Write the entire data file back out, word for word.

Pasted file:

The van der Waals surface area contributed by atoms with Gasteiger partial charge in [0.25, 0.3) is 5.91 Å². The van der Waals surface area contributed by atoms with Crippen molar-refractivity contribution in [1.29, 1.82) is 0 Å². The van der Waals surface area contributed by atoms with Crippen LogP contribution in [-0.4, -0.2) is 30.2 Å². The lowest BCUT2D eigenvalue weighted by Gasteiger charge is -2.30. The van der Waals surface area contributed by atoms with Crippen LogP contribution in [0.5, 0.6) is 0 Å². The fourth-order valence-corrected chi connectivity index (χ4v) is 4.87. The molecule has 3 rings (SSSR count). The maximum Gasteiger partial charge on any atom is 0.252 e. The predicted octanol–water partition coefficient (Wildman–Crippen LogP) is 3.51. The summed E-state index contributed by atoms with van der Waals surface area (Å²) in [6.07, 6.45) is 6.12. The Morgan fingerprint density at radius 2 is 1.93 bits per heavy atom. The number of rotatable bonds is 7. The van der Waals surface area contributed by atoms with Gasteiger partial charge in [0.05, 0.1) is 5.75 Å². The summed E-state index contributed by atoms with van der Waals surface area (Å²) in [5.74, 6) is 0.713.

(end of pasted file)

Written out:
The van der Waals surface area contributed by atoms with Gasteiger partial charge in [0.25, 0.3) is 5.91 Å². The van der Waals surface area contributed by atoms with Crippen molar-refractivity contribution in [1.29, 1.82) is 0 Å². The van der Waals surface area contributed by atoms with Crippen LogP contribution in [-0.4, -0.2) is 30.2 Å². The lowest BCUT2D eigenvalue weighted by Gasteiger charge is -2.30. The van der Waals surface area contributed by atoms with Crippen LogP contribution in [0.5, 0.6) is 0 Å². The fourth-order valence-corrected chi connectivity index (χ4v) is 4.87. The molecule has 3 rings (SSSR count). The maximum Gasteiger partial charge on any atom is 0.252 e. The predicted octanol–water partition coefficient (Wildman–Crippen LogP) is 3.51. The summed E-state index contributed by atoms with van der Waals surface area (Å²) in [6.07, 6.45) is 6.12. The Morgan fingerprint density at radius 2 is 1.93 bits per heavy atom. The number of rotatable bonds is 7. The van der Waals surface area contributed by atoms with Gasteiger partial charge in [0.05, 0.1) is 5.75 Å². The summed E-state index contributed by atoms with van der Waals surface area (Å²) in [5.74, 6) is 0.713.